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If you follow one Twitter bot, make it this one that posts CRT monitors

(Image credit: Square Enix)

I love my high resolution, high refresh rate gaming monitor, but the thin black rectangles of modern displays don't excite me anymore. Maybe it's just because they're everywhere now and I'm used to them, or I've hit the age where I'm hopelessly nostalgic for the past—either way, I'm tired of LCDs and super pumped about CRTs, these days. I stumbled upon the Twitter account CRT Bot over the weekend, and now I just want to keep scrolling through its tweets to look at endless pictures of old monitors and TVs while shouting "AESTHETIC!" into the sky.

CRT Bot is a very simple Twitter account. It seems to tweet about 5-10 times a day, and the photos often showcase retro games or high-end monitors. There are a lot of photos of Sony BVM and PVM monitors, which are more or less the highest quality CRT displays ever made. They were capable of a much sharper picture than the average CRT, because they were designed for professionals (P) and broadcasters (B) and cost thousands of dollars (you can read a lot more about them in an article I wrote half a decade ago).

Those are hardly the only monitors CRT Bot posts, though. It's an eclectic collection, including cool old PCs, ugly old PCs, ads, chunky '90s laptops and disassembled TV tubes. Some non-CRTs sneak in now and then, but that's okay—it's a delightful mix of ugly and beautiful stuff, with the occasional jolt of ancient pop culture.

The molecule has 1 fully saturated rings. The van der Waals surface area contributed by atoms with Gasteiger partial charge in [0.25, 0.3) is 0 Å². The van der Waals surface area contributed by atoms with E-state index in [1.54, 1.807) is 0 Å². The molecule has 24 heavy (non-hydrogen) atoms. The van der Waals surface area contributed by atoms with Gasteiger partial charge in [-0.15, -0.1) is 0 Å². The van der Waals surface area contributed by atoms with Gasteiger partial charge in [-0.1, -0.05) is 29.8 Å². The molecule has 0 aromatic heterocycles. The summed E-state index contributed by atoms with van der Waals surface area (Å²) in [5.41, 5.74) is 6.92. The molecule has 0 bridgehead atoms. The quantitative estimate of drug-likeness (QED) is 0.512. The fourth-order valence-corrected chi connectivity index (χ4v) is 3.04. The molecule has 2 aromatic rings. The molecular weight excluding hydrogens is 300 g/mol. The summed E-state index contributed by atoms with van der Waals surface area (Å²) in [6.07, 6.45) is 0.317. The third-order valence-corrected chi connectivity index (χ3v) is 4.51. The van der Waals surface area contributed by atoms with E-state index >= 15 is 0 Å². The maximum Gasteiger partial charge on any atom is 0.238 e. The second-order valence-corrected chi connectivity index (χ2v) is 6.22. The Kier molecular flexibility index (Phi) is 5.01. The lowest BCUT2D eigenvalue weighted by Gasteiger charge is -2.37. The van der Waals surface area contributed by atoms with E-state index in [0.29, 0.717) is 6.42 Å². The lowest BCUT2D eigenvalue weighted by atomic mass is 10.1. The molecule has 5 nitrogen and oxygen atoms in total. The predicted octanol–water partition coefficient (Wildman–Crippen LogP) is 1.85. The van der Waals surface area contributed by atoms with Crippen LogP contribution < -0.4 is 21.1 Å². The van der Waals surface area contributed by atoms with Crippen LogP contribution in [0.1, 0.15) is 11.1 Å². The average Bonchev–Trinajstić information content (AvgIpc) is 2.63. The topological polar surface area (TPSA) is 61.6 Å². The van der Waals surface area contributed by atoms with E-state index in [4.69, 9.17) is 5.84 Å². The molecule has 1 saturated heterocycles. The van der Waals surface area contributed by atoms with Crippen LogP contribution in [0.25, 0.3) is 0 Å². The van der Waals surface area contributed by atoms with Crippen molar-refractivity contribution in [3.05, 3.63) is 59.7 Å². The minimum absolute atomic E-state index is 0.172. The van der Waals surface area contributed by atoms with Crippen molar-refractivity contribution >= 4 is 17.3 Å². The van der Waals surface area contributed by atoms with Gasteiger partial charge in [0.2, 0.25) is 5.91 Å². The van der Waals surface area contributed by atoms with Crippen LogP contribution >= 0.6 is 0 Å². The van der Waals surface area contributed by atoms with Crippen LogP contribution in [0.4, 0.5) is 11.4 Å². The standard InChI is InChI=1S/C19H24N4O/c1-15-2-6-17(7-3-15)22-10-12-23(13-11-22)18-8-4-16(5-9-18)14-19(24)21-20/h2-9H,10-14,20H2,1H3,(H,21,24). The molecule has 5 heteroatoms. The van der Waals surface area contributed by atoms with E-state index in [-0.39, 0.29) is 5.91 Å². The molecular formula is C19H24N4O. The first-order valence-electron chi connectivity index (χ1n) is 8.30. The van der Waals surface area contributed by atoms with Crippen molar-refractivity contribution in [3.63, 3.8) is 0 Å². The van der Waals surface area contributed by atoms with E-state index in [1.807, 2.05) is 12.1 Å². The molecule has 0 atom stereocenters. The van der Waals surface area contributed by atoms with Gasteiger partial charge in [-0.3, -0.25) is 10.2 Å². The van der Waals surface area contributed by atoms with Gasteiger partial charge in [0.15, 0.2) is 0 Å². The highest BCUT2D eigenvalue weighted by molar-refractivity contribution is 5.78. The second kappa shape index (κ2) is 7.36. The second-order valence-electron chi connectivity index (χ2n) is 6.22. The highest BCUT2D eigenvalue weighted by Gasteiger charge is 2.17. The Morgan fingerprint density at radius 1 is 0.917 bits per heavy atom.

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I think CRT Bot helps make a strong case for the aesthetics of old CRTs, and old tech in general. Yeah, there are plenty of bland-as-hell beige monitors out there, and I certainly don't miss those. But every few tweets there's a TV or monitor with all kinds of buttons and dials, and they add so much texture and personality to hardware design. Once the idea of today's smooth, thin TVs seemed impossibly futuristic, but now I know they come with slow "Smart" interfaces and I dream of being able to press a damn physical button to do something.

Just try and tell me the Sharp X68000 and Twin Famicom don't look cool as hell.

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Anyway, follow the CRT Bot. It's good for your eyes.

When he's not 50 hours into a JRPG or an opaque ASCII roguelike, Wes is probably playing the hottest games of three years ago. He oversees features, seeking out personal stories from PC gaming's niche communities. 50% pizza by volume.